21 APRIL 1933, Page 26

THE OXINDEN LETTERS, 1607-1642 Edited by Dorothy Gardiner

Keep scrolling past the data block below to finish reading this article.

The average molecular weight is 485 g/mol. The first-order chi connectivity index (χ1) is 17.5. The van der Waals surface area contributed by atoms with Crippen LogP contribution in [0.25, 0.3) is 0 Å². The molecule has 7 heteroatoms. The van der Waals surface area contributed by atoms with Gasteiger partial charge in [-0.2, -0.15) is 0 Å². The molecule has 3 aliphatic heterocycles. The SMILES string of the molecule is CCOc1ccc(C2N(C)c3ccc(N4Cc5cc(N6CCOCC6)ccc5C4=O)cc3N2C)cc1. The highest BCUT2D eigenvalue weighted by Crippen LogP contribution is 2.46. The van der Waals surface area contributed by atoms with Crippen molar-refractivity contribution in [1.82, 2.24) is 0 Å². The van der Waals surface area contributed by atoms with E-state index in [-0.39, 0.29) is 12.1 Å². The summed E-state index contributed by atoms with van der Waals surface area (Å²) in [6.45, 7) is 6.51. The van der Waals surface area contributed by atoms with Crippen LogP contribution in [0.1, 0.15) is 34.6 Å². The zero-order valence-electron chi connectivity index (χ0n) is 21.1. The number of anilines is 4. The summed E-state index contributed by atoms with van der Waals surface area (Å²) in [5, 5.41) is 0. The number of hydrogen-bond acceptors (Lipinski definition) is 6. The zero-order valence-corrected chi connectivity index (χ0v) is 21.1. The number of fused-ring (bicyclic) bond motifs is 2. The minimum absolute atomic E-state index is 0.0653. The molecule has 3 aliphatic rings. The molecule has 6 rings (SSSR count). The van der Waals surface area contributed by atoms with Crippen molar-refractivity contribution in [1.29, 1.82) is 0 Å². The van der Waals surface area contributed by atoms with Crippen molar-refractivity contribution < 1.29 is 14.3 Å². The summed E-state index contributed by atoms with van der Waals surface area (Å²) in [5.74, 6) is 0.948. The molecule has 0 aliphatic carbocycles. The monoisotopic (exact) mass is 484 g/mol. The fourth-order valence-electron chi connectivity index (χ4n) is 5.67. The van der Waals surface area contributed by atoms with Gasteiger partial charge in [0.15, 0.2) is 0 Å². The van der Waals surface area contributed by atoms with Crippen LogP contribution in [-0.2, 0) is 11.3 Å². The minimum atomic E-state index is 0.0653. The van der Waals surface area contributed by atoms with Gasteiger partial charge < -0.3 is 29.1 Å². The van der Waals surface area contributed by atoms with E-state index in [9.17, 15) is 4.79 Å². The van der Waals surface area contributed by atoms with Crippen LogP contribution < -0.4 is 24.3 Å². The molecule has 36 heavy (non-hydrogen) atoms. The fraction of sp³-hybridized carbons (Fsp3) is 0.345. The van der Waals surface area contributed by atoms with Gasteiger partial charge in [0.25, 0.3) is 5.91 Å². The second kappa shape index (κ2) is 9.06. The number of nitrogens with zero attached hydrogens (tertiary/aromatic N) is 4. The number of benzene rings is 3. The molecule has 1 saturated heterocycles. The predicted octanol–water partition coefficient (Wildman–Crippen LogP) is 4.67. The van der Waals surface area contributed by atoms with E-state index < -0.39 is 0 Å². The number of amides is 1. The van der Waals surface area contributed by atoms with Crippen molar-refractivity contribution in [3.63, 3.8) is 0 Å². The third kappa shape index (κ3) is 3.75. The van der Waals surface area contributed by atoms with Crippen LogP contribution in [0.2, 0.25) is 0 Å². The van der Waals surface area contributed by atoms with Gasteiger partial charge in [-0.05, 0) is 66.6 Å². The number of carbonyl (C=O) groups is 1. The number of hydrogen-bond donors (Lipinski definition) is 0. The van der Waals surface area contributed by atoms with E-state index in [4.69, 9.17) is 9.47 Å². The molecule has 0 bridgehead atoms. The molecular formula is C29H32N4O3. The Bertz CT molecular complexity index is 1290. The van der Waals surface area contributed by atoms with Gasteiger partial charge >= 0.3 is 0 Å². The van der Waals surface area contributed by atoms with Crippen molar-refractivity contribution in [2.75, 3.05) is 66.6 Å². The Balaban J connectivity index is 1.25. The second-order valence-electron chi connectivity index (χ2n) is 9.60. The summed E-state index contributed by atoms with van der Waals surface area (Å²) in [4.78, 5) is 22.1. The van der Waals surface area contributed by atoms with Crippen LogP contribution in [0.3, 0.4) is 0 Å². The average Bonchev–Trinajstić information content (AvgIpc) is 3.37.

Henry Oxinden of Barham, fortunately for us, hoarded every letter he could lay his hands on, and kept copies of all he wrote himself. To this Kentish squire's genius for hoarding, and to the researches and able editing of Mrs. Dorothy Gardiner, we owe a- most illuminating collection. The Minden Letters. (Constable, 12s. 6d.) can take their place immediately beside the Verney and Wentworth papers, the letters of Lady Brilliana Harley, and the few other sources of that inside information about the everyday which is the essential leaven of history-book history. Although they have not the scarcity-value of the earlier Paston Letters, they are every whit as human, as full of character and of the all- important trivialities, and as revealing of their times and cir- cumst: aces and . writers. Henry Oxinden himself appears first at Oxford, the " hopefull sonne . . . . the Map and Epi- tomie " of his father, and then, on his father's death, as head of the family, arbiter of the destinies of James, Richard, and Adam, and or his sisters Katherine and Elizabeth. James was extravagant, and would not manage on £20 a year at Oxford. Richard refused to be a cloth-merchant, and went to the wars, and Adam refused to be a mercer, and went to sea. The girls bored Henry, and he did little for them. He him- self married first of all Anne Peyton, a connexion of Dorothy Osborne. After her death, he fell desperately and unsuitably in love with his seventeen-year-old ward, who was a yeoman's daughter, and in spite of his family, he married her. Every aspect of a large family's concerns finds its due place : wed- dings, christenings, funerals ; money matters, gardening and fox-hunting. , There is ever-increasing talk of civil war: Strafford is executed, and " Mr. Pimme, an ancient and stoute man of the Parliament," makes a speech about ship-money. The women's letters especially have an ingenuous chan', due partly to themselves, but partly to their spelling, which all students of the English language will thank Mrs. Gardiner for having left unmodernized.